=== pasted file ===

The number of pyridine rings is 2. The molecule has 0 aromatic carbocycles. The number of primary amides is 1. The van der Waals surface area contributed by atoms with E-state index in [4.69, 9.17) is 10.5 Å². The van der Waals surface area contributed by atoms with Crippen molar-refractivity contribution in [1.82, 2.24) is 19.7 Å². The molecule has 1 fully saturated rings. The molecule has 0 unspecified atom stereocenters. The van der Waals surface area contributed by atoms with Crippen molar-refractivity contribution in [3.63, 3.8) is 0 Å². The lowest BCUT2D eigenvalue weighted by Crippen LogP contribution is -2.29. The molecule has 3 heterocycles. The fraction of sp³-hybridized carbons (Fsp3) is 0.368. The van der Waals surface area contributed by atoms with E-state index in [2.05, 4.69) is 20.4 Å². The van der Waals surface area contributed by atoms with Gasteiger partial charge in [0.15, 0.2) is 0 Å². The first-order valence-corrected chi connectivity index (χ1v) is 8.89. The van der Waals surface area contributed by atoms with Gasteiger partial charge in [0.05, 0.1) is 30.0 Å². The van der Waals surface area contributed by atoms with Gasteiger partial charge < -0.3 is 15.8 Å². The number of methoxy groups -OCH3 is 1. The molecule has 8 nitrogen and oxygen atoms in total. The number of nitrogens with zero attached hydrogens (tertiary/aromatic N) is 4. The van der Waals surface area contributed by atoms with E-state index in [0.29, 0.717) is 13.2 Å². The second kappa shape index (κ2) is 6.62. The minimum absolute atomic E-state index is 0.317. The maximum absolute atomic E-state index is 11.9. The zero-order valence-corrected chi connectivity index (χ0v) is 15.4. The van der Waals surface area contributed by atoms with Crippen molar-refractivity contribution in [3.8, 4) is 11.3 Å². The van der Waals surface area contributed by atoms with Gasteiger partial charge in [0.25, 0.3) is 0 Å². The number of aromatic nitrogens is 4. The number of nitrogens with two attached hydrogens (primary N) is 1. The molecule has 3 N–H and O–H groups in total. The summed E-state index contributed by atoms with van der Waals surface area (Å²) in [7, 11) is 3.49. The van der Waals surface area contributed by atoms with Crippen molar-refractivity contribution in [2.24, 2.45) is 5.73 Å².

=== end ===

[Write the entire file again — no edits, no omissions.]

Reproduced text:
The number of pyridine rings is 2. The molecule has 0 aromatic carbocycles. The number of primary amides is 1. The van der Waals surface area contributed by atoms with E-state index in [4.69, 9.17) is 10.5 Å². The van der Waals surface area contributed by atoms with Crippen molar-refractivity contribution in [1.82, 2.24) is 19.7 Å². The molecule has 1 fully saturated rings. The molecule has 0 unspecified atom stereocenters. The van der Waals surface area contributed by atoms with Crippen molar-refractivity contribution in [3.63, 3.8) is 0 Å². The lowest BCUT2D eigenvalue weighted by Crippen LogP contribution is -2.29. The molecule has 3 heterocycles. The fraction of sp³-hybridized carbons (Fsp3) is 0.368. The van der Waals surface area contributed by atoms with E-state index in [2.05, 4.69) is 20.4 Å². The van der Waals surface area contributed by atoms with Gasteiger partial charge in [0.15, 0.2) is 0 Å². The first-order valence-corrected chi connectivity index (χ1v) is 8.89. The van der Waals surface area contributed by atoms with Gasteiger partial charge in [0.05, 0.1) is 30.0 Å². The van der Waals surface area contributed by atoms with Gasteiger partial charge < -0.3 is 15.8 Å². The number of methoxy groups -OCH3 is 1. The molecule has 8 nitrogen and oxygen atoms in total. The number of nitrogens with zero attached hydrogens (tertiary/aromatic N) is 4. The van der Waals surface area contributed by atoms with E-state index in [0.29, 0.717) is 13.2 Å². The second kappa shape index (κ2) is 6.62. The minimum absolute atomic E-state index is 0.317. The maximum absolute atomic E-state index is 11.9. The zero-order valence-corrected chi connectivity index (χ0v) is 15.4. The van der Waals surface area contributed by atoms with Crippen molar-refractivity contribution in [3.8, 4) is 11.3 Å². The van der Waals surface area contributed by atoms with Gasteiger partial charge in [0.25, 0.3) is 0 Å². The number of aromatic nitrogens is 4. The number of nitrogens with two attached hydrogens (primary N) is 1. The molecule has 3 N–H and O–H groups in total. The summed E-state index contributed by atoms with van der Waals surface area (Å²) in [7, 11) is 3.49. The van der Waals surface area contributed by atoms with Crippen molar-refractivity contribution in [2.24, 2.45) is 5.73 Å².